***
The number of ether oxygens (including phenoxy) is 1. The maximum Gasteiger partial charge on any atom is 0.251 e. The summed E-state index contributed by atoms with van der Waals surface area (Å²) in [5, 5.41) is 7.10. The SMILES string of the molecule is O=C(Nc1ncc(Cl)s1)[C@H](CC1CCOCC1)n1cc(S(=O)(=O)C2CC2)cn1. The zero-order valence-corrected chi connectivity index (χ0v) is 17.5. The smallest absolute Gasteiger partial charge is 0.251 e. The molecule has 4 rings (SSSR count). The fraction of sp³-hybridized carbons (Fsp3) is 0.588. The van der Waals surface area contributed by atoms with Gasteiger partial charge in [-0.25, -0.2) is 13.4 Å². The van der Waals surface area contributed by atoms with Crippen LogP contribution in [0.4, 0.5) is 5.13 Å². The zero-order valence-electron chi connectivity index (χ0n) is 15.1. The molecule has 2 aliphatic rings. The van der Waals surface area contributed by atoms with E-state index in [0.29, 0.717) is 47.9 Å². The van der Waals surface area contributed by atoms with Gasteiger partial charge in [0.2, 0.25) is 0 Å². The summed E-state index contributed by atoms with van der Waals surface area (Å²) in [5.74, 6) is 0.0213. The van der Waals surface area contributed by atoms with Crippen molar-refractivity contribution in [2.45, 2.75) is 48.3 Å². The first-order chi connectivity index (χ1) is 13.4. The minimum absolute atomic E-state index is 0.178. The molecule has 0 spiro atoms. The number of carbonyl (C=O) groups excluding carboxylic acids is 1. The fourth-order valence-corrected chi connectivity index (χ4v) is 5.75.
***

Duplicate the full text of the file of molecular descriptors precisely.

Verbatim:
The number of ether oxygens (including phenoxy) is 1. The maximum Gasteiger partial charge on any atom is 0.251 e. The summed E-state index contributed by atoms with van der Waals surface area (Å²) in [5, 5.41) is 7.10. The SMILES string of the molecule is O=C(Nc1ncc(Cl)s1)[C@H](CC1CCOCC1)n1cc(S(=O)(=O)C2CC2)cn1. The zero-order valence-corrected chi connectivity index (χ0v) is 17.5. The smallest absolute Gasteiger partial charge is 0.251 e. The molecule has 4 rings (SSSR count). The fraction of sp³-hybridized carbons (Fsp3) is 0.588. The van der Waals surface area contributed by atoms with Gasteiger partial charge in [-0.25, -0.2) is 13.4 Å². The van der Waals surface area contributed by atoms with Crippen LogP contribution in [0.4, 0.5) is 5.13 Å². The zero-order valence-electron chi connectivity index (χ0n) is 15.1. The molecule has 2 aliphatic rings. The van der Waals surface area contributed by atoms with E-state index in [0.29, 0.717) is 47.9 Å². The van der Waals surface area contributed by atoms with Gasteiger partial charge in [0.2, 0.25) is 0 Å². The summed E-state index contributed by atoms with van der Waals surface area (Å²) in [5.74, 6) is 0.0213. The van der Waals surface area contributed by atoms with Crippen molar-refractivity contribution in [2.45, 2.75) is 48.3 Å². The first-order chi connectivity index (χ1) is 13.4. The minimum absolute atomic E-state index is 0.178. The molecule has 0 spiro atoms. The number of carbonyl (C=O) groups excluding carboxylic acids is 1. The fourth-order valence-corrected chi connectivity index (χ4v) is 5.75.